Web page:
Why did they do it? For some it became an economic necessity, a way of ensuring a semi-regular form of income and even a pension for their families should they be killed rather than remain at home in poverty to become a charge on the parish and eke out their lives in a workhouse. Then there were those who were simply following their heart either accompanying or searching for their husbands or lovers. There are those like a certain Joan of Arc who had a higher purpose!
The English Civil war was no exception. Women played an enormous role in the defence of their homes and their towns and in the ranks of both royalist and roundhead there are cases of women standing shoulder to shoulder with men in the ranks. Unfortunately actual details of these women is hard to come by and one has to rely on contemporary ballads such as “The Gallant She –Souldier” of 1655 or “The Valiant Vergin” to gain some insight into the lives of these women. Disguise in the bulky clothes of the period would not have been hard and the sanitary conditions of the day would not have invited much speculation about the sex of their fellow soldier.
Some of the recorded cases of these “she soldiers” include a newspaper report of July 1642 (before the real fighting of the war began) of a young girl disguising herself to be near her lover and in November 1645 Major-General Poyntz of the New Model Army reports capturing a female corporal among the royalist prisoners. One of the best records concerns Anne Dymocke, who came from yeoman stock in Lincolnshire. In 1655, she disguised herself as a man in order to remain with her lover, John Evison. The match had been disallowed by her family so they ran off together and she and John posed as brothers for the next 2 years, travelling the countryside. Following John’s death in 1657, she enlisted as a soldier in the Army using John’s name and her disguise was only uncovered in Ayr in Scotland. Contemporary reports have only the highest regard for her “modesty”.
Although she doesn’t belong to the period of the English Civil War, perhaps the best known seventeenth century “she soldier” is Mrs. Christian Davies, known as Kit Cavanagh or Mother Ross. She was the subject of a biography by Daniel Defoe “The Life and Adventures of Mrs. Christian Davies, commonly called Mother Ross…Taken from her own mouth when a Pensioner of Chelsea Hospital”.
Born in Ireland 1667, Kit was, by her own account, something of a tomboy. However she married Richard Walsh and the two ran a pub together until, in 1691, Richard suddenly disappeared, apparently by force or choice, into the army. Kit left her pub and her children, disguised herself as a man by cutting her hair, wearing her husband’s clothes and padding her Waistcoat “to preserve my Breasts from hurt” and joined the English Army. There she served as an infantryman and fought at the Battle of Landen. Despite being wounded and captured by the French, she maintained her disguise and was exchanged without either side knowing her true gender. Following a duel (over a woman!) in which she killed her protagonist, “Mr. Welsh” was discharged from the Army but promptly re-enlisted as a dragoon and continued a sterling military career. Despite being wounded and having a prostitute claim that “he” was the father of her child, her gender went undetected. Her guile at concealing her disguise, even extended to a novel way of urinating standing up! After thirteen years she finally found her husband – with another woman! He agreed to keep her secret and she went back to soldiering. At the Battle of Ramillies in 1706 she was wounded again and this time her sex was discovered. So highly was she regarded that the Army continued to pay her and she took on the role as a “sutler”. After the death of her husband (she spent two days turning over the bodies of the fallen at the battle of Malplaquet in order to bury him) she married two more times and saw out her life as a Chelsea Pensioner. She was buried with full military honours.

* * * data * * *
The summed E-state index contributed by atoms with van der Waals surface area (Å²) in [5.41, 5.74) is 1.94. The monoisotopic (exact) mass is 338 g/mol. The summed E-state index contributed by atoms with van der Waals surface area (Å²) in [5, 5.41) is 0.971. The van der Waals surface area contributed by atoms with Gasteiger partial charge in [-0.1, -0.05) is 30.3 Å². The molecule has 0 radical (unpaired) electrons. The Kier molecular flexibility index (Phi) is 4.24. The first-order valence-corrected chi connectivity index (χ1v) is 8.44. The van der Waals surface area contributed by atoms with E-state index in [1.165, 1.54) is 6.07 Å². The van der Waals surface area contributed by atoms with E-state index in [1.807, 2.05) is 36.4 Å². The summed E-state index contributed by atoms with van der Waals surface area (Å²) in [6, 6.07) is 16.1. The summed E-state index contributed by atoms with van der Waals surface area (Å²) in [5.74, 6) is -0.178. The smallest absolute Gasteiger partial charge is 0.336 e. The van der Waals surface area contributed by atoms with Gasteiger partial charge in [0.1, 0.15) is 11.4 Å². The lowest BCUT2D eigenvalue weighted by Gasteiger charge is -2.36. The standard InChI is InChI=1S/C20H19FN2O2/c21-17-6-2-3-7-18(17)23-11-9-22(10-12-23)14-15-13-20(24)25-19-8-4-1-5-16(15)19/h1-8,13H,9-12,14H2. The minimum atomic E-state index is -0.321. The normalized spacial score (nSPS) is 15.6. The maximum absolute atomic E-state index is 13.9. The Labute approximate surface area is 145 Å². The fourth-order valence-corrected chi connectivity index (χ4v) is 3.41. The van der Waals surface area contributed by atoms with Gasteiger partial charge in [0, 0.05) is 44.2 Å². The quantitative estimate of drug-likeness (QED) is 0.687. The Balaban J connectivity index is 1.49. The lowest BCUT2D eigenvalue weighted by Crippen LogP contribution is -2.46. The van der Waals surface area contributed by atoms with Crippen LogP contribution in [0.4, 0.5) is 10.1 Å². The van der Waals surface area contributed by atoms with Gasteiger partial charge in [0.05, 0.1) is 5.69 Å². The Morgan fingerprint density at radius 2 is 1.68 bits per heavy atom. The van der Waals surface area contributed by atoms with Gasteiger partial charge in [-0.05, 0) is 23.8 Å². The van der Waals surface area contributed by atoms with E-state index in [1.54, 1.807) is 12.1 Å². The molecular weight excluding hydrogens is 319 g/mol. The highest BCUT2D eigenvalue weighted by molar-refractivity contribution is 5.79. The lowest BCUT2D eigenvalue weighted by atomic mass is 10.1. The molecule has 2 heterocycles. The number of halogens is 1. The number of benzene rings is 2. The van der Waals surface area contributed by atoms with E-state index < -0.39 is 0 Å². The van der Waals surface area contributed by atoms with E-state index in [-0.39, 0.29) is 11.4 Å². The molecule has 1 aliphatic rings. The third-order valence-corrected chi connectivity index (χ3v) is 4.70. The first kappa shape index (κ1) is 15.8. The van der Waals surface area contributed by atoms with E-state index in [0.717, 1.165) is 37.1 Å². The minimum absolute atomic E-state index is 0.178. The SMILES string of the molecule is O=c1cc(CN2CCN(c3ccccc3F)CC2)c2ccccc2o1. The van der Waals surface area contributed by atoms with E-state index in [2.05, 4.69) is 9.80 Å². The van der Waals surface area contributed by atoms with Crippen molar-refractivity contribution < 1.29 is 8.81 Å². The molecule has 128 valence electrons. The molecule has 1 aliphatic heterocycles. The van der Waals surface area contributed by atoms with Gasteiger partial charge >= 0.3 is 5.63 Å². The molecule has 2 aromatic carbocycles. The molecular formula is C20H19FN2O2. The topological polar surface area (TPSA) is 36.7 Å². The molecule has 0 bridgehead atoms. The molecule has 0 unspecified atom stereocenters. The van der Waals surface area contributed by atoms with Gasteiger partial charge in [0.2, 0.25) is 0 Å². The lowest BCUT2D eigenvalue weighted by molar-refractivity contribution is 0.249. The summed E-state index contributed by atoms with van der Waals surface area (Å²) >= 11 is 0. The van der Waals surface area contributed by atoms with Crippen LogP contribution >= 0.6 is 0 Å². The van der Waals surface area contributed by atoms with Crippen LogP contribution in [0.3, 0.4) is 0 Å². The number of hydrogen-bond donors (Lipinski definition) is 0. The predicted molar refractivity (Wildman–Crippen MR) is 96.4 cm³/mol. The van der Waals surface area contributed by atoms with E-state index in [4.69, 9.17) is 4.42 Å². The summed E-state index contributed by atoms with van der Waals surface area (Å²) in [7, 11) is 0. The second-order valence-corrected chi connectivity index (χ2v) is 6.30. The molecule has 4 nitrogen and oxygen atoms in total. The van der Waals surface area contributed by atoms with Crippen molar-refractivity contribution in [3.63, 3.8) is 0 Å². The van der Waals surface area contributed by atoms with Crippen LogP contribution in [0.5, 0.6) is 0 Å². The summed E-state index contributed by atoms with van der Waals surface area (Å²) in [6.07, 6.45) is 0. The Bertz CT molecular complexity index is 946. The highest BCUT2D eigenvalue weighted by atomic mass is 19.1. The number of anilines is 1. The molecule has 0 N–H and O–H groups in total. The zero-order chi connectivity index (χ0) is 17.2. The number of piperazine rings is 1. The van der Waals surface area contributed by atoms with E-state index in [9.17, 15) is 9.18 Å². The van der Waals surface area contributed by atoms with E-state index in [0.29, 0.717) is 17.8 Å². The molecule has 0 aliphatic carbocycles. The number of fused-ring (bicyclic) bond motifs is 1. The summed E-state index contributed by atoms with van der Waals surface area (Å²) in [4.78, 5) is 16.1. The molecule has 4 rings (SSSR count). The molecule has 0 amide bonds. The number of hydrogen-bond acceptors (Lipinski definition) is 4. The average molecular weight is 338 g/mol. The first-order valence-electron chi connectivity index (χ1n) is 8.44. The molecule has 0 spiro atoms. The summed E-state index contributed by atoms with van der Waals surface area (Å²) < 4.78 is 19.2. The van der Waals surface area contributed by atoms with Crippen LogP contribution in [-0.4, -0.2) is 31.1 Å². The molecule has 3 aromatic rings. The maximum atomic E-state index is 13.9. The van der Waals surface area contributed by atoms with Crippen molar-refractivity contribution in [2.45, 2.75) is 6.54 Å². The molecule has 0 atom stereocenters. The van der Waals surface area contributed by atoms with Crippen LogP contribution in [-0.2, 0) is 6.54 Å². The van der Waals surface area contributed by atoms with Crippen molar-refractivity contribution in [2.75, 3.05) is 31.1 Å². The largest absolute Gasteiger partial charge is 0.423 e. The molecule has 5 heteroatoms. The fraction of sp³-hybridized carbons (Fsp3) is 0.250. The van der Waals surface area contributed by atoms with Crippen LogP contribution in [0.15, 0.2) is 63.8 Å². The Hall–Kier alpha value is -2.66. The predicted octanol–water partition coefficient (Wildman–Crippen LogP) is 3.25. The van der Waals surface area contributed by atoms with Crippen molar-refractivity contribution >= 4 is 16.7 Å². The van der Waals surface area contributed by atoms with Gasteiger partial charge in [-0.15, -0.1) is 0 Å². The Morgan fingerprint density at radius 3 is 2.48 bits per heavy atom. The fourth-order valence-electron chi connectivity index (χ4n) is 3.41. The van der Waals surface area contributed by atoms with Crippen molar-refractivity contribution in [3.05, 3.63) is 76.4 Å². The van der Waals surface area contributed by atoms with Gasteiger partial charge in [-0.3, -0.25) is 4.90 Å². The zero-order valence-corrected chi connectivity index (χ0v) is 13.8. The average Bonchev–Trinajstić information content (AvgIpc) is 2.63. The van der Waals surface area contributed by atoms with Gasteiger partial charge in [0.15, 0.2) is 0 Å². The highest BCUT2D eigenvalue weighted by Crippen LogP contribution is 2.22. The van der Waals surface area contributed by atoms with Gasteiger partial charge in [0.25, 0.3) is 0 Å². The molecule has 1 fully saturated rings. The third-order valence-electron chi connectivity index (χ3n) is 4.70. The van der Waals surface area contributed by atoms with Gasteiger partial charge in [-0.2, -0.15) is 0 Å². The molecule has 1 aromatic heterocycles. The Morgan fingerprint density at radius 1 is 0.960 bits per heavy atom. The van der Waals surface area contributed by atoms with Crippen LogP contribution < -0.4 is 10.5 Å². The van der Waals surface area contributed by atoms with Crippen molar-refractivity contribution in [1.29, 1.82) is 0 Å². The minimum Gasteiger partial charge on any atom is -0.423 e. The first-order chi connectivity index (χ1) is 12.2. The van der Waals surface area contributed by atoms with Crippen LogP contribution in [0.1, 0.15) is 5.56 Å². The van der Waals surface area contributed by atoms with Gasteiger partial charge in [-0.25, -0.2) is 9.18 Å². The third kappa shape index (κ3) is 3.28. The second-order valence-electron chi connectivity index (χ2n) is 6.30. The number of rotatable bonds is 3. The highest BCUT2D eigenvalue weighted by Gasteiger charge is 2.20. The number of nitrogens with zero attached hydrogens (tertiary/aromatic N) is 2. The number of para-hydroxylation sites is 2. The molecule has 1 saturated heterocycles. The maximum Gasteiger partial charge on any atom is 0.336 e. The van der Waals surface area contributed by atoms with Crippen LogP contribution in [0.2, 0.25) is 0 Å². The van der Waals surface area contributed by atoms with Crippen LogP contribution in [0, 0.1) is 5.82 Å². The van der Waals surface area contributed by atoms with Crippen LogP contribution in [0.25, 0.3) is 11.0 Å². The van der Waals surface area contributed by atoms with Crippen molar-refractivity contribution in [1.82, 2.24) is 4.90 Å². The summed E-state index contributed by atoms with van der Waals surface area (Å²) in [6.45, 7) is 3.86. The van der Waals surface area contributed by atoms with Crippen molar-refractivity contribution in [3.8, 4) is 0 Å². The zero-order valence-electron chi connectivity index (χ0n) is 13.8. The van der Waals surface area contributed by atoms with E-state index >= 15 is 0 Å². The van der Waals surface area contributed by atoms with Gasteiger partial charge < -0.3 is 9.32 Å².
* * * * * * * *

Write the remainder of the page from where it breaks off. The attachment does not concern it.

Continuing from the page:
I suppose I feel some affinity with these gallant warrior women as I served in the military forces for nearly twenty years, admittedly in a peace time army. It could not have been an easy life for them, but in some ways, compared to the hardships they faced if they remained at hearth and home, at least dressed as men, they were independent mistresses of their own destiny.
Friday, 6 November 2009